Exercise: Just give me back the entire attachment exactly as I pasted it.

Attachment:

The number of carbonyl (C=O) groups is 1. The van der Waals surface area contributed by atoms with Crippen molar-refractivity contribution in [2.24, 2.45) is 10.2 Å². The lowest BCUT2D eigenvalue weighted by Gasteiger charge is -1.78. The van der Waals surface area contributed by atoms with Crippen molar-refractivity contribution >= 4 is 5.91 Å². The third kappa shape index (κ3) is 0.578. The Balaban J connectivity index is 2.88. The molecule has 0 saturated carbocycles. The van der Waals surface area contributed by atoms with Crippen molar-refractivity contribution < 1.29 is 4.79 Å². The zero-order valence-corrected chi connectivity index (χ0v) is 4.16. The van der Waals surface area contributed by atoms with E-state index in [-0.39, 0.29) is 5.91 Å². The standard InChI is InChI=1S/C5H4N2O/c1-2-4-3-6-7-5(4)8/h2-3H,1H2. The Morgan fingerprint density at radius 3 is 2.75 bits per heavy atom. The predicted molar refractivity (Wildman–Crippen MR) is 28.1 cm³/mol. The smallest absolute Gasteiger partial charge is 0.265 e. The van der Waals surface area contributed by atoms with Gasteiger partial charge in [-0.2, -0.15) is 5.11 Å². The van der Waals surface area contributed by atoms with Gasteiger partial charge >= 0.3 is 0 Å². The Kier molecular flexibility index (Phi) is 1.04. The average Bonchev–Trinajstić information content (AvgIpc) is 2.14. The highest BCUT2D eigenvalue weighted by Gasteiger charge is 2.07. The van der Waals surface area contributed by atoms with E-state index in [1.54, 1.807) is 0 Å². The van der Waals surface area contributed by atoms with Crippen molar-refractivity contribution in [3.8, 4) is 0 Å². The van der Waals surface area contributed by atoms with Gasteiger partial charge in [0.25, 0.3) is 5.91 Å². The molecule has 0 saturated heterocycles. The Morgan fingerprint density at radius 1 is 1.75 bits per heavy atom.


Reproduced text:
The number of carbonyl (C=O) groups is 1. The van der Waals surface area contributed by atoms with Crippen molar-refractivity contribution in [2.24, 2.45) is 10.2 Å². The lowest BCUT2D eigenvalue weighted by Gasteiger charge is -1.78. The van der Waals surface area contributed by atoms with Crippen molar-refractivity contribution >= 4 is 5.91 Å². The third kappa shape index (κ3) is 0.578. The Balaban J connectivity index is 2.88. The molecule has 0 saturated carbocycles. The van der Waals surface area contributed by atoms with Crippen molar-refractivity contribution < 1.29 is 4.79 Å². The zero-order valence-corrected chi connectivity index (χ0v) is 4.16. The van der Waals surface area contributed by atoms with E-state index in [-0.39, 0.29) is 5.91 Å². The standard InChI is InChI=1S/C5H4N2O/c1-2-4-3-6-7-5(4)8/h2-3H,1H2. The Morgan fingerprint density at radius 3 is 2.75 bits per heavy atom. The predicted molar refractivity (Wildman–Crippen MR) is 28.1 cm³/mol. The smallest absolute Gasteiger partial charge is 0.265 e. The van der Waals surface area contributed by atoms with Gasteiger partial charge in [-0.2, -0.15) is 5.11 Å². The van der Waals surface area contributed by atoms with Gasteiger partial charge >= 0.3 is 0 Å². The Kier molecular flexibility index (Phi) is 1.04. The average Bonchev–Trinajstić information content (AvgIpc) is 2.14. The highest BCUT2D eigenvalue weighted by Gasteiger charge is 2.07. The van der Waals surface area contributed by atoms with E-state index in [1.54, 1.807) is 0 Å². The van der Waals surface area contributed by atoms with Crippen molar-refractivity contribution in [3.8, 4) is 0 Å². The van der Waals surface area contributed by atoms with Gasteiger partial charge in [0.25, 0.3) is 5.91 Å². The molecule has 0 saturated heterocycles. The Morgan fingerprint density at radius 1 is 1.75 bits per heavy atom.